Crisis Alert: African American Children Have Lowest Well-Being in U.S.

ImageThe Annie E. Casey Foundation has issued a 2014 report that explores the intersection of kids, race and opportunity.  The "Race for Results"report used 12 indicators and a single composite score to determine a child's chance at future success. The factors included whether the children were born at normal birth weight, if they were enrolled in preschool by the ages of 3 to 5, whether they lived with an adult who has at least a high school diploma, and their proficiency at reading and math during elementary and middle school.

African-American children fared the worst in the study, and the situation "should be considered a national crisis," the report said.

In almost every region of the United States, African-American, Latino and Native American children face far greater barriers to their future success than their white and Asian counterparts, according to the study by the Annie E. Casey Foundation, which aims to improve the life of all children.  Read the full report here -


What should be understood is that "children who cannot overcome barriers become adults who cannot overcome barriers."  Every resource in the African American community must be mobilized to address this issue.  African American community leaders, Political leaders, and Faith leaders should consider this report, and others like it, a crisis worthy of our top priority.  If we don't begin to reverse the trends of the past 20 years, this generation won't have the capacity to improve the future for generations to follow. The danger of inaction cannot be overstated.  


There is also something each one of us can do. We do not need to wait for policy decisions from the government.  Another government program is not going to provide a magic answer.  In a real crisis, only individuals who take decisive actions survive.  Those who wait for others to act are more likely to perish.


The twelve measures of well-being in this report provide a good frame of reference for factors each of us can address.  


Here are my recommendations:

  1. As individuals, we must adopt tactics of "each one teach one."  Stop thinking about saving all of us.  Focus on saving one child you love dearly. And measure the result of your effort.  There is no reward for simply trying and giving up when the going gets tough. Look one African American child in the face every day and make a commitment to improve his or her life. If you have the capacity to help more, great.  But start with one.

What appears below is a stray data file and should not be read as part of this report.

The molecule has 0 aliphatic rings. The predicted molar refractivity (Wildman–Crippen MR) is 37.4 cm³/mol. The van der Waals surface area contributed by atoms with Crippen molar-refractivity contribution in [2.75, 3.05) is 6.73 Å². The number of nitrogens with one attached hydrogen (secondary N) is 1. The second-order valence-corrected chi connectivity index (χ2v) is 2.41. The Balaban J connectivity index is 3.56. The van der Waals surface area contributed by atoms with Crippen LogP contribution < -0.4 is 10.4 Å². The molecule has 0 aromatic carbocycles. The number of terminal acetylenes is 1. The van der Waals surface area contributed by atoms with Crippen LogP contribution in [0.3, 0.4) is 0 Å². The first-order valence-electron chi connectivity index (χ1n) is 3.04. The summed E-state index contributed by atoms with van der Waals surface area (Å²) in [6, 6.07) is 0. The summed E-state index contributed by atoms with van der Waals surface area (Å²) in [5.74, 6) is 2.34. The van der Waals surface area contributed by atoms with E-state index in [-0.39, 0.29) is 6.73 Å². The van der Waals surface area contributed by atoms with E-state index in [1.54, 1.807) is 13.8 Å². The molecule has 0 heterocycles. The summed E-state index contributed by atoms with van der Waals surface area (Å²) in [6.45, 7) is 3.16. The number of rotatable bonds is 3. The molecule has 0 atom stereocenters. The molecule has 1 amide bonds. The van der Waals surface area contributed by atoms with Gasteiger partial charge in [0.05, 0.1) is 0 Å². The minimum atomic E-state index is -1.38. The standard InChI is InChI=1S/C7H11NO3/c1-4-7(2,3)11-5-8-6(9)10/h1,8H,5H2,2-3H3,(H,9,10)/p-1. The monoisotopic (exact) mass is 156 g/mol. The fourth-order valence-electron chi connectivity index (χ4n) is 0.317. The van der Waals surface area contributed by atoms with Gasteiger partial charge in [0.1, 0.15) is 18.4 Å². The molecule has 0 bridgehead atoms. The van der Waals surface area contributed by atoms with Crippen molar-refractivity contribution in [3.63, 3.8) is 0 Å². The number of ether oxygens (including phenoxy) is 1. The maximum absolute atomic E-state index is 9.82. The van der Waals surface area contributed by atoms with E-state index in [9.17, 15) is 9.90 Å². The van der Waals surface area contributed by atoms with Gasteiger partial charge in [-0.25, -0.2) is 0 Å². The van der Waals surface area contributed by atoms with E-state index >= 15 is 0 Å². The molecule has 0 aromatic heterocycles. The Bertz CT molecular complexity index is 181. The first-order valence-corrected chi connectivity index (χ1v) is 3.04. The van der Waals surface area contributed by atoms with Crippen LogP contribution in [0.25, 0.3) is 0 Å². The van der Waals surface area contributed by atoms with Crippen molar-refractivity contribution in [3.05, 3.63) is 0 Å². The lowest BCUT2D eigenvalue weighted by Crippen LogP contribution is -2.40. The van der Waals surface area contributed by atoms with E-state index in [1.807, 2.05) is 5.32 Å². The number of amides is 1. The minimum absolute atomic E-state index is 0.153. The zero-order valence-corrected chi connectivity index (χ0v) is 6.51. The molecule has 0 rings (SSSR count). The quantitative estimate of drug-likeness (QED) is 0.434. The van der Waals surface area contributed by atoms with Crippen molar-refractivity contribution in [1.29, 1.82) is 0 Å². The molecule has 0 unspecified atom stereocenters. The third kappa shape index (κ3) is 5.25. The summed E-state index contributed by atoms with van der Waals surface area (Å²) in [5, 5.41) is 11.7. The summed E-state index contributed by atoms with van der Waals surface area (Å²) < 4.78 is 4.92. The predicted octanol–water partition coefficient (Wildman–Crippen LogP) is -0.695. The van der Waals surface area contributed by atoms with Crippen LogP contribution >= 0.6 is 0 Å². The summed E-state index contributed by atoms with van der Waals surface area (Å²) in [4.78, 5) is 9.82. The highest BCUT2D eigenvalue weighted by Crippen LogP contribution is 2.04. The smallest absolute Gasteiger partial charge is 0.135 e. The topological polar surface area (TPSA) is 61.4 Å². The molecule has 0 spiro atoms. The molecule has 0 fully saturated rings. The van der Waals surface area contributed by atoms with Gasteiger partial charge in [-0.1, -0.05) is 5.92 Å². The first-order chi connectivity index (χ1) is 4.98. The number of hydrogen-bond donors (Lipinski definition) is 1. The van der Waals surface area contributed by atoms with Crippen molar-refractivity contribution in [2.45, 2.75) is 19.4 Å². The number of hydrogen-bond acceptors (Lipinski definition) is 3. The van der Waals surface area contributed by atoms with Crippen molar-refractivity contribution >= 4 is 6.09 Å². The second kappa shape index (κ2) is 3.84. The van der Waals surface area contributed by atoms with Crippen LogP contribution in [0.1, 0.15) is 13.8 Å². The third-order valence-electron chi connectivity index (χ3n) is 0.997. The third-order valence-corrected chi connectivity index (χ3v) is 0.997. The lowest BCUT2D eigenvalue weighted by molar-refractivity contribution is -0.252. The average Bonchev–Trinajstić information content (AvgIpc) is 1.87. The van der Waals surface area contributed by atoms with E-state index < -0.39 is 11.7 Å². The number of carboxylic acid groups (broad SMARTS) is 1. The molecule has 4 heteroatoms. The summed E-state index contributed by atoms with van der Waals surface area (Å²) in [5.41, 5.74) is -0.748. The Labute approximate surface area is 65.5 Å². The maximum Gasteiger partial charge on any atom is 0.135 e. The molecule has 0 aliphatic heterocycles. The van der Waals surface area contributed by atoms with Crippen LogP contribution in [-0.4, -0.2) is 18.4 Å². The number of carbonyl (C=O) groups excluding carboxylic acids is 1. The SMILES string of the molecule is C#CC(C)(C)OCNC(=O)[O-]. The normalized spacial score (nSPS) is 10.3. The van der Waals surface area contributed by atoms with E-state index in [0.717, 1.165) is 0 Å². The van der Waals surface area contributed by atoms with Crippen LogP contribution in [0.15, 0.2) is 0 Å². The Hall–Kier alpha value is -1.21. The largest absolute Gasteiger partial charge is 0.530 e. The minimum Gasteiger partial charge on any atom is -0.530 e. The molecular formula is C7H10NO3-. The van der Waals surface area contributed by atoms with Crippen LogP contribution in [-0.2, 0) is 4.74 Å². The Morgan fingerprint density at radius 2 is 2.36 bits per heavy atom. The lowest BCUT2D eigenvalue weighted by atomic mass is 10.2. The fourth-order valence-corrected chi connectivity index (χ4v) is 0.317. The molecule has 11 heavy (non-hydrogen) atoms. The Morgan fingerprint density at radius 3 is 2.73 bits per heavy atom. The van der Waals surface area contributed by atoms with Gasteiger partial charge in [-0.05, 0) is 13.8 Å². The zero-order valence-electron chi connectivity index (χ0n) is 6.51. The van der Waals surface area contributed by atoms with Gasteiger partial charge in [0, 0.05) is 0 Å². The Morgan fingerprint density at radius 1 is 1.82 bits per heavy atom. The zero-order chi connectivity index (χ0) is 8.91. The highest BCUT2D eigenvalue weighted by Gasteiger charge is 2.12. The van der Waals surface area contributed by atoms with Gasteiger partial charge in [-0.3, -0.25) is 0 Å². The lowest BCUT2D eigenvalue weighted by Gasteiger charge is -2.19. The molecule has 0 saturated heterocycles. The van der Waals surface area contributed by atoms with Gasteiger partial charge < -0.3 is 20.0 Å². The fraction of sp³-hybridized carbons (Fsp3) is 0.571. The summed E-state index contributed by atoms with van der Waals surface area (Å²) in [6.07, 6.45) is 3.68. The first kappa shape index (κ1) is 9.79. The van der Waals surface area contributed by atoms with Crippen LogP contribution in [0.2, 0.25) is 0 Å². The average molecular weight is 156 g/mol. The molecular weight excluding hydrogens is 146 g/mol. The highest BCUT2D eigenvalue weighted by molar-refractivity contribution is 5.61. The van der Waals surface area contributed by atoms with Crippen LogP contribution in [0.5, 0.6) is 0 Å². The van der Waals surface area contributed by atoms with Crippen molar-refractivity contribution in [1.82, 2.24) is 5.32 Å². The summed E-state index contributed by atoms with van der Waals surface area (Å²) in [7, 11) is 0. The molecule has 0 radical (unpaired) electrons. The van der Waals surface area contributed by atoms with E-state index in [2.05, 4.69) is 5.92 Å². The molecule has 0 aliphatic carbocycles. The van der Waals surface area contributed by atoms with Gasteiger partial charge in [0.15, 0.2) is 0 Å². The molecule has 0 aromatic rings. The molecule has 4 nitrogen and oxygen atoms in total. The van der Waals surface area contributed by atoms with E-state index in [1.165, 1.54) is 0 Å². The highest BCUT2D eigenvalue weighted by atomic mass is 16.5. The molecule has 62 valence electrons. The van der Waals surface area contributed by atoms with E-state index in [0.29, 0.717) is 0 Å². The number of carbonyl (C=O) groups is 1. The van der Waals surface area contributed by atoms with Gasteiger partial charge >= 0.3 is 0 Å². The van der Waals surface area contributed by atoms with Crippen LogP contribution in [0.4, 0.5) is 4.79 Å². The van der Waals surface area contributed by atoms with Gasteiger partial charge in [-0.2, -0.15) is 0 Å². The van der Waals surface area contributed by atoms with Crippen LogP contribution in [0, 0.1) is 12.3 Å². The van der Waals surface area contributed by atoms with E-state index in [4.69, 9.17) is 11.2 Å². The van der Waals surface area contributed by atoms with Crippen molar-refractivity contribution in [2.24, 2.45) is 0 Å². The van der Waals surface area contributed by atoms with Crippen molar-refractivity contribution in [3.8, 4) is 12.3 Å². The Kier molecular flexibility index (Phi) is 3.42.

2. Quit complaining about what isn't being done, and "just do it." There are already many programs that address the issues our children face.  Don't reinvent the wheel, or complain that the wheel is turning too slowly.  Use the resources of a program that match the contribution you can make.  If it is reading, join a reading program.  If it is math, become an after-school tutor.  If it is mentoring, join a mentoring program.  Inaction is unacceptable.
  3.  Avoid escapism, excuse making, and blaming others.Don't hide in your safe suburban neighborhood, and blame "others" for their situation. Take the time to reach out and help a deserving child. Yes, there is a lot others "ought to do" to change the systemic barriers that we all fight every day.  Our children don't have the key resource they need -- YOU!

The crisis of declining outcomes for African American children is real.  There is no need for debate.  Now is the time for increased action.  Whatever we are doing, we need to do more in our own self-interests.  We need to make our neighborhoods safe; we need to improve our local community schools; we need to support local Black entrepreneurs to create jobs; we need to leverage our votes for more effective political action. We need to save our own children. We cannot ask others to do it for us.  


Our journey as Africans in America has been long and a constant struggle for freedom, dignity, and self-determination. The future will be no different.  The struggle continues.


We must share ideas and success stories that make a difference.  Please share with us what you are doing in your community.  


Share your story below.


Roger Madison, CEO

iZania LLC